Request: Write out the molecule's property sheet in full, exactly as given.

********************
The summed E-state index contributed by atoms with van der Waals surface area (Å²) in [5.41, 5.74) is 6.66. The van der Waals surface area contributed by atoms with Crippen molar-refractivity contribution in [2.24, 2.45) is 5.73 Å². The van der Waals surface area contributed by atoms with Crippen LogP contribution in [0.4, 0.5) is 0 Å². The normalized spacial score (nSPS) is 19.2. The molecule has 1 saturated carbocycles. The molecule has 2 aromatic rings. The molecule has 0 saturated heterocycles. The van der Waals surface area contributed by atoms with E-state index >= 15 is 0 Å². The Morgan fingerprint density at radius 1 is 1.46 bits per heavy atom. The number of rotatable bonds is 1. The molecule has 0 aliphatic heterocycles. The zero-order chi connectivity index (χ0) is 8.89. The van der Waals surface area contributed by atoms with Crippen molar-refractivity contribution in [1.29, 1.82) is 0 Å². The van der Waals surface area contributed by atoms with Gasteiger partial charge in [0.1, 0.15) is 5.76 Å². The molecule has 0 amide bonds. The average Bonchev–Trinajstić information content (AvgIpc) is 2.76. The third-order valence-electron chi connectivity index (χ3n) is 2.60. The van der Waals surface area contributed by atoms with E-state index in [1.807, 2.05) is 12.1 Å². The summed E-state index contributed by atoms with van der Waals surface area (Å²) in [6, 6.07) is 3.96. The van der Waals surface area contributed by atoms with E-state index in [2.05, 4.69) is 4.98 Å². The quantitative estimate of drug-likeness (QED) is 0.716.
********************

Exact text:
The summed E-state index contributed by atoms with van der Waals surface area (Å²) in [5.41, 5.74) is 6.66. The van der Waals surface area contributed by atoms with Crippen molar-refractivity contribution in [2.24, 2.45) is 5.73 Å². The van der Waals surface area contributed by atoms with Crippen LogP contribution in [0.4, 0.5) is 0 Å². The normalized spacial score (nSPS) is 19.2. The molecule has 1 saturated carbocycles. The molecule has 2 aromatic rings. The molecule has 0 saturated heterocycles. The van der Waals surface area contributed by atoms with E-state index >= 15 is 0 Å². The Morgan fingerprint density at radius 1 is 1.46 bits per heavy atom. The number of rotatable bonds is 1. The molecule has 0 aliphatic heterocycles. The zero-order chi connectivity index (χ0) is 8.89. The van der Waals surface area contributed by atoms with Crippen molar-refractivity contribution in [1.29, 1.82) is 0 Å². The van der Waals surface area contributed by atoms with Gasteiger partial charge in [0.1, 0.15) is 5.76 Å². The molecule has 0 amide bonds. The average Bonchev–Trinajstić information content (AvgIpc) is 2.76. The third-order valence-electron chi connectivity index (χ3n) is 2.60. The van der Waals surface area contributed by atoms with E-state index in [1.807, 2.05) is 12.1 Å². The summed E-state index contributed by atoms with van der Waals surface area (Å²) in [6, 6.07) is 3.96. The van der Waals surface area contributed by atoms with E-state index in [2.05, 4.69) is 4.98 Å². The quantitative estimate of drug-likeness (QED) is 0.716.